The facts of this case study make it very clear that a contract was formed between Airbus and Qantas on set terms. For the signing of the contract, the contract was sent in a big pile by Airbus with a new clause, where the exclusion clause was covered and through which, Airbus restricted its liability at the value of $300,000. This is the main point of the entire case study, i.e., to test the validity of this clause.

The given exclusion clause does not contradict, restrict or oppose any laws, which would fulfil this particular criteria, and give it legality on the basis of this criteria. Coming to the applicability of Thornton v Shoe Lane Parking Ltd, Qantas could not have reasonably foreseen that Airbus would include a new clause in the stash. Since this new clause was not brought to the attention of the parties, it would be deemed as invalid. Coming to the applicability of Chapelton v Barry UDC, again, the exclusion clause was not properly brought to Qantas’s attention making it invalid. Applying the case of Thompson v London Midland & Scottish Railway, mentioning the clause of a different document would not be deemed as having met and even if they sign the main contract, the exclusion clause, for being referred at another place, would not be valid. And L'Estrange v Graucob would also not give it validity as the exclusion clause is not a part of the main contract.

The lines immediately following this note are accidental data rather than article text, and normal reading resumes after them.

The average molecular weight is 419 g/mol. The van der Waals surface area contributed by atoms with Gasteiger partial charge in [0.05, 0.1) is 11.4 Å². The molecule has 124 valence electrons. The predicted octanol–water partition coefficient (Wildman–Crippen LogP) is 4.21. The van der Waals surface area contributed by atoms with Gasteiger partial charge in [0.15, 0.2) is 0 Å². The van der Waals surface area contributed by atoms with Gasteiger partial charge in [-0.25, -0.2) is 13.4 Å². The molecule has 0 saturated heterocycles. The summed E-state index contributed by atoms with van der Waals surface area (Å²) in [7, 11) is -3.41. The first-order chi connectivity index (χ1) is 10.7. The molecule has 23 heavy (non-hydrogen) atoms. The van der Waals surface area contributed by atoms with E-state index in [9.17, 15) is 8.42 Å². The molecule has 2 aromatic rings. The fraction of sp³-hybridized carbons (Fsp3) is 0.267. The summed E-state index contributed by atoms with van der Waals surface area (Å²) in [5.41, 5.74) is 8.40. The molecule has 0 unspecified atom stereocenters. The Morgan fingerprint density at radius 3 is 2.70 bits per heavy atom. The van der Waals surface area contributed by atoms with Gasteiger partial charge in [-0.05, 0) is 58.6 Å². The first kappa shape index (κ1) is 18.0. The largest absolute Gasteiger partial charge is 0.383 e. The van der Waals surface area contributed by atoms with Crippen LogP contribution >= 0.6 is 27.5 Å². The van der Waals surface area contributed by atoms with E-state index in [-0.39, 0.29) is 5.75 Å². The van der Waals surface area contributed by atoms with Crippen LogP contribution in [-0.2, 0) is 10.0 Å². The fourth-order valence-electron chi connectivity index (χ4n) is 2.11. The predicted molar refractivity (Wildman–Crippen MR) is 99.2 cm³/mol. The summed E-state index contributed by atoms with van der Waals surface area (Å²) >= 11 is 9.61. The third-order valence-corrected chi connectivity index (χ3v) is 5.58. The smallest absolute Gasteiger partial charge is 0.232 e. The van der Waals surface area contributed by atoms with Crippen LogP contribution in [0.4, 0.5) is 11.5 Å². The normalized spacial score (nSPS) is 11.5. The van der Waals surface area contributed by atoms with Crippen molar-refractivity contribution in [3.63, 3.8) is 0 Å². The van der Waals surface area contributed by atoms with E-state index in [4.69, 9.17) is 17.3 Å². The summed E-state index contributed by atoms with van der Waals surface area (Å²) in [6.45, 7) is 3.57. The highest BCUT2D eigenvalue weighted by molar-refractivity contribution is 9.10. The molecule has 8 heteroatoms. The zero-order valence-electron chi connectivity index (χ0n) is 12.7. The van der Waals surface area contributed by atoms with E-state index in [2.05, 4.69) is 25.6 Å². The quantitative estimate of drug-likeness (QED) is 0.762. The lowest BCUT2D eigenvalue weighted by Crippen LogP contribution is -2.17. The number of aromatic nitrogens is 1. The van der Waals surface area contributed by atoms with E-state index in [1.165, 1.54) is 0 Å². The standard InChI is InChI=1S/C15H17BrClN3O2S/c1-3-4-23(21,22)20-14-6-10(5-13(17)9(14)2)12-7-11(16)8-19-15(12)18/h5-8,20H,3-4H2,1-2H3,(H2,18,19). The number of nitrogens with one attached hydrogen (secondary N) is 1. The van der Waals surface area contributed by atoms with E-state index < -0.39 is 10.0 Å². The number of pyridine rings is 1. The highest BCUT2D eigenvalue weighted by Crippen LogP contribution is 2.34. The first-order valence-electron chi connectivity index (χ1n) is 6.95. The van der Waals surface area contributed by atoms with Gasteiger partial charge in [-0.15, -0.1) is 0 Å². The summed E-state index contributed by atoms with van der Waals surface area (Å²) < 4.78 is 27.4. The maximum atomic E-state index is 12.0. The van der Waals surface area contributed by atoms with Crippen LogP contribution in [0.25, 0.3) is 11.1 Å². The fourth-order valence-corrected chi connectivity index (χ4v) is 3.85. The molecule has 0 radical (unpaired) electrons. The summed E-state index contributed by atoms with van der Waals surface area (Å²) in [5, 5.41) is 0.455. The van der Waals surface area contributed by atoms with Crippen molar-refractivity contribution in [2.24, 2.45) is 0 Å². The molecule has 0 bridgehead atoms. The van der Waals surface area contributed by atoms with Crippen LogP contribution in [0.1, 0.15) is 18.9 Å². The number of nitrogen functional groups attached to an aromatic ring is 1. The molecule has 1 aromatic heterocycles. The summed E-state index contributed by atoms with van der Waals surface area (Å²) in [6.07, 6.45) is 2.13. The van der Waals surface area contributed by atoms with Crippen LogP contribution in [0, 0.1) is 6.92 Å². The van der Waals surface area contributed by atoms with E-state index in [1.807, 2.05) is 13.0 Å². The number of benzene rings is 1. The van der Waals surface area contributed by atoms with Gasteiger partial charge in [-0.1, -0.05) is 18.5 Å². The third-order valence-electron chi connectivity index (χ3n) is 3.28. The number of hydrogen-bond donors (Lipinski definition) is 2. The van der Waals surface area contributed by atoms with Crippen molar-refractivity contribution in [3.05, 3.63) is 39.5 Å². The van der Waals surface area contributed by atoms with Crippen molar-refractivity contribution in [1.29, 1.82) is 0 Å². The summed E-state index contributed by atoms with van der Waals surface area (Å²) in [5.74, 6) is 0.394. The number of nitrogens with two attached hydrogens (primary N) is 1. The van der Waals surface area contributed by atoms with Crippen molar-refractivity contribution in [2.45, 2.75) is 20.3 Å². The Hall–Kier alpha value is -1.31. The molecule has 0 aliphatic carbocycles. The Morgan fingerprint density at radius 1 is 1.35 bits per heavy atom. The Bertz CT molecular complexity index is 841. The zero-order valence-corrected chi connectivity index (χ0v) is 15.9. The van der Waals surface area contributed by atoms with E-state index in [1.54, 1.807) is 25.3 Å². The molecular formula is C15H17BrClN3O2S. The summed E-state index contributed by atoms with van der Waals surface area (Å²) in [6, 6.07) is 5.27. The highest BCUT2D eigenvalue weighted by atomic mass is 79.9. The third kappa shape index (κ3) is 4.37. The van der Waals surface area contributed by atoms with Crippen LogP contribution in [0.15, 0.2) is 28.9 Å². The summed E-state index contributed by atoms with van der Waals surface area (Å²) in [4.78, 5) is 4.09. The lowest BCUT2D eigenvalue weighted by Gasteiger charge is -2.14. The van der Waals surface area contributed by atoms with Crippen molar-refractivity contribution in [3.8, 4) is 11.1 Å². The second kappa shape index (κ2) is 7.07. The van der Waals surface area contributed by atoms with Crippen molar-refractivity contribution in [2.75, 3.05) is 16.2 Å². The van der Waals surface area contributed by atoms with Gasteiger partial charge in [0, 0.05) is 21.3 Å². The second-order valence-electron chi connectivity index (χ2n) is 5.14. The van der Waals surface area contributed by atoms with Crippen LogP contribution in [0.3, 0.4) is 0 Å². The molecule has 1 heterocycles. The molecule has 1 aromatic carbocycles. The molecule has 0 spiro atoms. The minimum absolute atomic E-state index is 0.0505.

Limitations in Liability through Exclusion Clauses

It is very clear that the term 455 was breached and as the exclusion clause is invalid, the restriction of limit of Airbus’s liability would not be applicable. Thus, Qantas can claim a higher amount as damages.


So, it can be concluded that Airbus would have to compensate Airbus for breach of contract, and the exclusion clause would not restrict the amount of liability.

There are three main issues in this case, which relates to the liability of Frank against Gemma, Frank against Bob and Frank towards Angela owing to Bob’s actions.

Certain obligations have been imposed on the employees of all the companies as per which they have to be loyal towards the employee and refrain from working for their own benefit. They also have the obligation of doing the work in best manner possible. Where these duties are not fulfilled, the employer can take action against the employee and the gravity of action depends upon employee’s breach (Walsh, 2013).

One of the requirements of terminating an employee is to give them a notice period or a notice in lieu of notice. The Fair Work Regulations, 2009 (Cth), through regulation 1.07 provides the definition of serious misconduct. When an employee poses a threat to the business of employer, a case of serious misconduct can be made. Included in serious misconduct are intoxication, fraud, theft, assault and employee refusing to work in a lawful manner and as per the terms of the contract of employment (Federal Register of Legislation, 2009). Upon establishing the presence of serious misconduct, the employee can be dismissed summarily and after a proper investigation is conducted to prove the allegations, the employee can be terminated (K&L Gates, 2013).  And in such cases, there is no need of paying the notice period or the pay in lieu of notice (Walsh, 2013).